Citrus and green tea are a classic combination and Yu Son by Altaia is a delightful mix of the old familiar and the new. It evokes the experience of putting your mother’s perfume on only to find it smells different on your own skin, but not totally divorced from the memory of the scent that you hold. There’s definitely something comforting about this fragrance that we found evocative of childhood and warm summer days.
Mandarine, green tea, orange blossom, iris, vegetal amber and guaiac wood.
Altaia, or, more correctly: ALTAIA (because it’s an acronym for A Long Time Ago In Argentina) is the product of a husband and wife team. They started their empire with the Eau d’Italie products and branched out with the Altaia range in 2012. And no, I am not going to capitalise Altaia throughout. It looks weird.
You can read the somewhat convoluted story of their getting together to form the company here. Although like all perfume marketing, probably best to avoid reading that unless you have a strong gag reflex or a penchant for Disney films.
Anyway, nauseating marketing aside let’s get on to the scent itself…
Don’t be put off by the initial blast that you get from this fragrance. It isn’t exactly all that nice; it’s acrid and sour, almost amonia-like, fleetingly. The first few times we tested this it came as a shock each time and it seems unlikely that something so challenging can mature and mellow into a pleasant fragrance…and yet it does.
The initial spiky edges of the fragrance smooth out really quickly and morph into the zing of citrus. The scent notes for the fragrance say mandarin, but what came through quite strongly to our testers was grapefruit, sour and tangy with just the edge of bitterness remaining quite pleasantly. It’s a very bright fragrance with lots of energy about it, but it isn’t the most complex scent we have tested and is rather linear in how it wears (by linear we mean that it doesn’t transform very much from start to finish and that the notes don’t change as you wear the perfume throughout the day).
After the grapefruit a sweet but green note emerges, like lily before it becomes overripe and foetid (probably the iris listed in the scent notes). If you imagine a freshly cut flower at the point at which the bloom is just opening when you can smell the sweetness of the petals but also the green of the sap and you will come close.
Very quickly the fragrance has shed the initial mis-step and become something really pretty.
The perfume continues in much the same vein as it develops; scenty, green and soft citrus. It’s very warm and welcoming, sweet but not sickly, green but not lush, clean and uncluttered. There’s a warm dryness to the fragrance which makes the citrus softer and less sharp than the average citrus-based scent. As the scent wears the citrus becomes less discernible as a note in itself and instead lends more of a zing to the overall fragrance.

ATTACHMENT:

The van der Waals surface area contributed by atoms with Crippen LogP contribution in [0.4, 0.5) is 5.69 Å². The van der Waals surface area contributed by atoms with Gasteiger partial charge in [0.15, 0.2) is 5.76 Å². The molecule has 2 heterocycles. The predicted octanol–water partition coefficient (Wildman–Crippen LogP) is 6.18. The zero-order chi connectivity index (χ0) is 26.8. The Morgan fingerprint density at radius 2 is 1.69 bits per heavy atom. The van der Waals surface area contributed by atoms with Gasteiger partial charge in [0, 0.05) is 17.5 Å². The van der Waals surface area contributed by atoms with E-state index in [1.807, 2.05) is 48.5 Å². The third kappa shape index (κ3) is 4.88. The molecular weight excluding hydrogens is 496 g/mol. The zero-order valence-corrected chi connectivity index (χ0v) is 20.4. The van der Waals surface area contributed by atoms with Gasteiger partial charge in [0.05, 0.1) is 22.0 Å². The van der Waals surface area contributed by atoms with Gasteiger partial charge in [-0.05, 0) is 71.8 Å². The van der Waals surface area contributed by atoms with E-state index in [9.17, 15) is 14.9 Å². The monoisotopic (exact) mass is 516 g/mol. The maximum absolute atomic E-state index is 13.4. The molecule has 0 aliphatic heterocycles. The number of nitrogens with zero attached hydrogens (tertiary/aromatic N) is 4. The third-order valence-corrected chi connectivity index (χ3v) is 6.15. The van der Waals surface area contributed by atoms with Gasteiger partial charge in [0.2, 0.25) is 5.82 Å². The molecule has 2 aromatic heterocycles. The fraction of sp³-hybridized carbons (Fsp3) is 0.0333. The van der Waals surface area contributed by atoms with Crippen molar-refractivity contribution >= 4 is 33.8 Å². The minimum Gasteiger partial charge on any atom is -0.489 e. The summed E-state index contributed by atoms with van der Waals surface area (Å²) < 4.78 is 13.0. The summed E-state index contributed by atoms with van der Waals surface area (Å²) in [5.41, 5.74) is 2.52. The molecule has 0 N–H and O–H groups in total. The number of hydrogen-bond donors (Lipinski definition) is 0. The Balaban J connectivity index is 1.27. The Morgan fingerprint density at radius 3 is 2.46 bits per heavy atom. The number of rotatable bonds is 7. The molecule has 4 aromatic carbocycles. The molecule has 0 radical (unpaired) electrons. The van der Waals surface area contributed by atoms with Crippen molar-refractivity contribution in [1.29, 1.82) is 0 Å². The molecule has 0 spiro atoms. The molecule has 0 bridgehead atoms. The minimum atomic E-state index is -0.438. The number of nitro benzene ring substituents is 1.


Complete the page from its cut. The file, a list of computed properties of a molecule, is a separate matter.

The green tea note is the most discernible element in the base of the fragrance, there’s also a touch of wood in there too with the mellowness of amber to give the fragrance longevity and full-bodiedness.
The impression these elements provide is again comforting, warm, familiar. It’s moisturiser on skin fresh from the bath, it’s grating lemons to make a cake, it’s summer, it’s catching a whiff of a citronella candle as you watch the sun go down in the garden. It’s all these things, but it’s not a scent with lots of layers, nor is a scent that develops a lot from start to finish. Neither of these things in themselves are real criticisms, however, lots of good scents are linear or linear-ish in form. Just bear this in mind though if the journey of a perfume is something important to you when you wear.
The other stuff
The longevity of this perfume is absolutely fantastic, it just lasts and lasts all day and right through into the evening with no need to reapply. The projection of the scent is also good – it’s moderate rather than totally loud and shouty, but that’s a real plus point. It stays with you all day at a really nice level.
Yu Son is marketed as a unisex scent, and it can comfortably be described as such, however, it does tend towards the more feminine end of the scent-spectrum and we felt that it might be a little too stereotypically female smelling to have wide appeal with men. That said, it would be an unusual scent composition for a guy, which could make for an interesting wear. Try it out and let us know what you think.